Movie Review: Digital dares give this one “Nerve”


“Nerve” is a thriller that almost lives up to its name.

A jumpy and tech-savvy plunge into the Digital Death of Privacy that today’s youngest webheads/cell-addicts are embracing, it manages to be cautionary but cute, menacing but alluring at the same time.

It has “don’t try this at home” built into it. But whose kids would be able to resist an online game that pays them cash for every “dare” their crowd-sourced “watchers” present them with? That’s the scary thing. Reading about Pokemon Go addicts falling off cliffs makes this a timely nail-biter for the digital age.

Emma Roberts, who replaced the late Dick Clark as “The World’s Oldest Teenager” (she’s 25), is Venus, or “Vee” to her friends. A mild-mannered Staten Island teen/high school photographer who wishes she could go to college in California, she’s stuck with her single mom (Juliette Lewis) and the ghost of her dead older brother.

Not literally. This isn’t that kind of thriller.

Her libidinous pal Sydney (Emily Meade of “That Awkward Moment”)  warns her that “life is passing you by.” She needs to get out there, take a chance. Maybe by playing this new open-sourced online game, Nerve.

And all the warnings from her non-threatening boy pal/tech nerd Tommy (Miles Heizer) won’t keep her from playing. It looks like fun, and a way to come out of one’s shell.

The dares include “kiss a stranger” and “eat dog food,” do it live on camera.

“That is so not LIKE you!”

“That’s the POINT!”

The rules are simple. You’re given a challenge, with a cash reward promised. “Fail, or bail.” But don’t tell the authorities. “Snitches get stitches.”

Amy opts in. She’s a “player,” not a “watcher.” Next thing you know, she’s defied the laws of physics and New York mass transit to make a date in Manhattan from Staten Island, kissing a promising stranger reading Virginia Woolf in a diner.

He’s played by Dave Franco. “Ian” is then challenged to serenade the place and put on a show. He sings along to Roy Orbison. Well-played.

Despite Tommy’s misgivings, Amy dashes off into the night, partnered up with Ian for a series of online challenges which reveal just how much the game community knows about them and just how much control that group mind can exercise. The group, “Watchers,” pick the challenges. Members of the group manipulate the dares by, for instance, stealing their clothes when they’re dared to try on impossibly expensive clothes at Bergdorf Goodman. They watch the couple’s every move.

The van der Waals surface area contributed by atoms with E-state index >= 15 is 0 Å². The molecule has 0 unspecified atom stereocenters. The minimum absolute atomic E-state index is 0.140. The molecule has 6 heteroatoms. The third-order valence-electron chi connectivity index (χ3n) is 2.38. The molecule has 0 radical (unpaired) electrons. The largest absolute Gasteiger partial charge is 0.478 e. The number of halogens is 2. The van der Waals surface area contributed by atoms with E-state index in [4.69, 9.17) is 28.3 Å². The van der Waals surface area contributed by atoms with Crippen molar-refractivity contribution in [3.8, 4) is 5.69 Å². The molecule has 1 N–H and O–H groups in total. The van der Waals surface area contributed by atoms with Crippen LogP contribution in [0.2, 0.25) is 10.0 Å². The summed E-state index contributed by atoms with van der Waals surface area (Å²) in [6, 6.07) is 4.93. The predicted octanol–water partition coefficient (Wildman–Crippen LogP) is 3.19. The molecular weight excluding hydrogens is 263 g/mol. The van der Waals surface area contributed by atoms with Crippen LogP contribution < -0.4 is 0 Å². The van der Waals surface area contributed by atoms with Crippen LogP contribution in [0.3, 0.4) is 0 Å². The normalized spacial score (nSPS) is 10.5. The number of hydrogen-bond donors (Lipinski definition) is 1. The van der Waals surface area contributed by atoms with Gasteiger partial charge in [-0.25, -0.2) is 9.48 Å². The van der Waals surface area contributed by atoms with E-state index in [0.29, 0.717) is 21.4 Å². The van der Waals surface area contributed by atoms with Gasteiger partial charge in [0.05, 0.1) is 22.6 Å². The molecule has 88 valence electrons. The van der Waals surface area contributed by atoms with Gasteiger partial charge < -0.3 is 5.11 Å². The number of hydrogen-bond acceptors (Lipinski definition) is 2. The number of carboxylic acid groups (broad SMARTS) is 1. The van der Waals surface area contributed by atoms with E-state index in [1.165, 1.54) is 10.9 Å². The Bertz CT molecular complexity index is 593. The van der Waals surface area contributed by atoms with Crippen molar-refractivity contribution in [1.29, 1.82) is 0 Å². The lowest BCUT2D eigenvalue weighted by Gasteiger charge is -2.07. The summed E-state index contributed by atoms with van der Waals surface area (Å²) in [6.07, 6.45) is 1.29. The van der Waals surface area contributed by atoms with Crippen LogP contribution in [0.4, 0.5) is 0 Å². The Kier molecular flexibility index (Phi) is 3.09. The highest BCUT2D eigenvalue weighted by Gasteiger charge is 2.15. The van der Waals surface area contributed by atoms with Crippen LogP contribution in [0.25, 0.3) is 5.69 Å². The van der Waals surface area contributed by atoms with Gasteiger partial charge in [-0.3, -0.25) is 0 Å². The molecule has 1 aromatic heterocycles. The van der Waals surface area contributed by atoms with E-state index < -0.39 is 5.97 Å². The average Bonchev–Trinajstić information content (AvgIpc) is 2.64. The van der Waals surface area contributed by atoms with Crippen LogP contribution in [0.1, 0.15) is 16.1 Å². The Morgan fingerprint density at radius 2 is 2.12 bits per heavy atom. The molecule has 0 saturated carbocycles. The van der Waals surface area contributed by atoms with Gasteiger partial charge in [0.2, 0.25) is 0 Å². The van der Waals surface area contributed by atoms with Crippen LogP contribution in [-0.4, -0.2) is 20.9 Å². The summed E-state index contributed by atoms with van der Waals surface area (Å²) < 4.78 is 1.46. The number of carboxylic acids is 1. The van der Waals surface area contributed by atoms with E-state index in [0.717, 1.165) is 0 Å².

Of course, the challenges take on a sinister tint. Of course, Amy and Ian connect, but can they trust each other?

Of course, the game-fanatic Sydney resents growing online fame Vee is gathering. And of course, Tommy’s tech-savvy with the “dark web” will have a role to play.

The “Cat Fish” veterans behind the camera do only a passable job of setting this up and ratcheting up the suspense. Occasional flashes of wit and style stand out, because much of the film is routine looking and playing. The last third of the script lets them all down.

Roberts is still a winsome presence, and Franco (“Now You See Me”) suggests both disarming, dopey charm and mysterious menace, just right for the part.

The game? It’s a clever conceit, and evocative of the engrossing/all involving Pokemon phone game that took the nation by storm last week, and seems like yesterday’s news already. The chilling part of this, the way the game and its dares could be customized to suit players based on their online profiles — Afraid of heights? Dangle from this ladder/construction crane — is as plausible as any given week’s data-mining revelations can make it.

The stars give “Nerve” its charm, and the challenges, some well-handled (blind-folded motorcycle rides through the city), have an immediacy that pays off.

It doesn’t always work and the story lets us off the hook too easily. But “Nerve” is a smart and reasonably taut thriller aimed at a generation that may be hard to convince to put stop sharing with strangers, and to put down its phones long enough to watch.


MPAA Rating:PG-13 for thematic material involving dangerous and risky behavior, some sexual content, language, drug content, drinking and nudity-all involving teens

Cast: Emma Roberts, Dave Franco, Juliette Lewis, Emily Meade, Miles Heizer
Credits: Directed by Henry Joost, Ariel Schulman, script by  Jessica Sharzer based on the Jeanne Ryan novel A Lionsgate release.

Running time: 1:36

About Roger Moore

Movie Critic, formerly with McClatchy-Tribune News Service, Orlando Sentinel, published in Spin Magazine, The World and now published here, Orlando Magazine, Autoweek Magazine
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